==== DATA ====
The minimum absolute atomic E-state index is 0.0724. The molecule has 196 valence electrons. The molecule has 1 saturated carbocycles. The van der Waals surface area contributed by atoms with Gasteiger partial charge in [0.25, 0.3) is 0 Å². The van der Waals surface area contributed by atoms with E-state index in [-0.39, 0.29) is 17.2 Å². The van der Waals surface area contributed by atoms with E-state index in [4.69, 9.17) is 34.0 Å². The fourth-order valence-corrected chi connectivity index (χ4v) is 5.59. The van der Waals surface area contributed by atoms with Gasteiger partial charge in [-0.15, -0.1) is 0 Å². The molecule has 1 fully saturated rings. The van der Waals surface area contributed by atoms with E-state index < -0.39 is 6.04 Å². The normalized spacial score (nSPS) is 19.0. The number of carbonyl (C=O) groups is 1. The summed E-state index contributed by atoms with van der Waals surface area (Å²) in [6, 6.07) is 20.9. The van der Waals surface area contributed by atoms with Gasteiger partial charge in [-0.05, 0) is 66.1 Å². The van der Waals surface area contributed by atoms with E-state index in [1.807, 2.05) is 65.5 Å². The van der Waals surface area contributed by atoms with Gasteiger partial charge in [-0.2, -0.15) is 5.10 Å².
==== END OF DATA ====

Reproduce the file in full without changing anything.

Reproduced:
The minimum absolute atomic E-state index is 0.0724. The molecule has 196 valence electrons. The molecule has 1 saturated carbocycles. The van der Waals surface area contributed by atoms with Gasteiger partial charge in [0.25, 0.3) is 0 Å². The van der Waals surface area contributed by atoms with E-state index in [-0.39, 0.29) is 17.2 Å². The van der Waals surface area contributed by atoms with E-state index in [4.69, 9.17) is 34.0 Å². The fourth-order valence-corrected chi connectivity index (χ4v) is 5.59. The van der Waals surface area contributed by atoms with Gasteiger partial charge in [-0.15, -0.1) is 0 Å². The molecule has 1 fully saturated rings. The van der Waals surface area contributed by atoms with E-state index < -0.39 is 6.04 Å². The normalized spacial score (nSPS) is 19.0. The number of carbonyl (C=O) groups is 1. The summed E-state index contributed by atoms with van der Waals surface area (Å²) in [6, 6.07) is 20.9. The van der Waals surface area contributed by atoms with Gasteiger partial charge in [-0.05, 0) is 66.1 Å². The van der Waals surface area contributed by atoms with E-state index in [1.807, 2.05) is 65.5 Å². The van der Waals surface area contributed by atoms with Gasteiger partial charge in [-0.2, -0.15) is 5.10 Å².